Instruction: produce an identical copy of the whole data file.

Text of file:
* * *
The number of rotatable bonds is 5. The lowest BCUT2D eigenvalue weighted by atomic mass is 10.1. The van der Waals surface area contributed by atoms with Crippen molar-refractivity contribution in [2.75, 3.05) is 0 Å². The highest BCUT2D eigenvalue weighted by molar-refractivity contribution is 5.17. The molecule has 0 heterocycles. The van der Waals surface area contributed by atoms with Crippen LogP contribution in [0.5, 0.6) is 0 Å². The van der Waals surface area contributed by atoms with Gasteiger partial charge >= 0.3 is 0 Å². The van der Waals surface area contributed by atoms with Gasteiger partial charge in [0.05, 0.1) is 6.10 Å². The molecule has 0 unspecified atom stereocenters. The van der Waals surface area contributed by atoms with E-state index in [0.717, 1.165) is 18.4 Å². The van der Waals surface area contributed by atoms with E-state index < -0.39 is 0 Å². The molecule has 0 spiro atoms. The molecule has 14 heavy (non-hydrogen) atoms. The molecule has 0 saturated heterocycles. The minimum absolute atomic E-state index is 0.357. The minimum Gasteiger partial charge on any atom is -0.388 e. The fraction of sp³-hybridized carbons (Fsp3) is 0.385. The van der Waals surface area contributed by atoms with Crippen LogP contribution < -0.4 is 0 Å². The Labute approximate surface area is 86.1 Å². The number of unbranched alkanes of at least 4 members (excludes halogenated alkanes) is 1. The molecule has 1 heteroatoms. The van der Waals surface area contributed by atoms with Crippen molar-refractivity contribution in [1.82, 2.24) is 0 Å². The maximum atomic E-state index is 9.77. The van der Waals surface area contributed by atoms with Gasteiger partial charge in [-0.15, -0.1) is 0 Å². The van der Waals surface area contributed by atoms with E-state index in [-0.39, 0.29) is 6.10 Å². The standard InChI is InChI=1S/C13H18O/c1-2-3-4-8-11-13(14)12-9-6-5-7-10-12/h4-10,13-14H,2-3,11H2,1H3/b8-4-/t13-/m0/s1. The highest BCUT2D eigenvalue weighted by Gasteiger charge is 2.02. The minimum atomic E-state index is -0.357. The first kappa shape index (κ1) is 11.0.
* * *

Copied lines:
The number of rotatable bonds is 5. The lowest BCUT2D eigenvalue weighted by atomic mass is 10.1. The van der Waals surface area contributed by atoms with Crippen molar-refractivity contribution in [2.75, 3.05) is 0 Å². The highest BCUT2D eigenvalue weighted by molar-refractivity contribution is 5.17. The molecule has 0 heterocycles. The van der Waals surface area contributed by atoms with Crippen LogP contribution in [0.5, 0.6) is 0 Å². The van der Waals surface area contributed by atoms with Gasteiger partial charge >= 0.3 is 0 Å². The van der Waals surface area contributed by atoms with Gasteiger partial charge in [0.05, 0.1) is 6.10 Å². The molecule has 0 unspecified atom stereocenters. The van der Waals surface area contributed by atoms with E-state index in [0.717, 1.165) is 18.4 Å². The van der Waals surface area contributed by atoms with E-state index < -0.39 is 0 Å². The molecule has 0 spiro atoms. The molecule has 14 heavy (non-hydrogen) atoms. The molecule has 0 saturated heterocycles. The minimum absolute atomic E-state index is 0.357. The minimum Gasteiger partial charge on any atom is -0.388 e. The fraction of sp³-hybridized carbons (Fsp3) is 0.385. The van der Waals surface area contributed by atoms with Crippen LogP contribution < -0.4 is 0 Å². The Labute approximate surface area is 86.1 Å². The number of unbranched alkanes of at least 4 members (excludes halogenated alkanes) is 1. The molecule has 1 heteroatoms. The van der Waals surface area contributed by atoms with Crippen molar-refractivity contribution in [1.82, 2.24) is 0 Å². The maximum atomic E-state index is 9.77. The van der Waals surface area contributed by atoms with Gasteiger partial charge in [-0.15, -0.1) is 0 Å². The van der Waals surface area contributed by atoms with E-state index in [-0.39, 0.29) is 6.10 Å². The standard InChI is InChI=1S/C13H18O/c1-2-3-4-8-11-13(14)12-9-6-5-7-10-12/h4-10,13-14H,2-3,11H2,1H3/b8-4-/t13-/m0/s1. The highest BCUT2D eigenvalue weighted by Gasteiger charge is 2.02. The minimum atomic E-state index is -0.357. The first kappa shape index (κ1) is 11.0.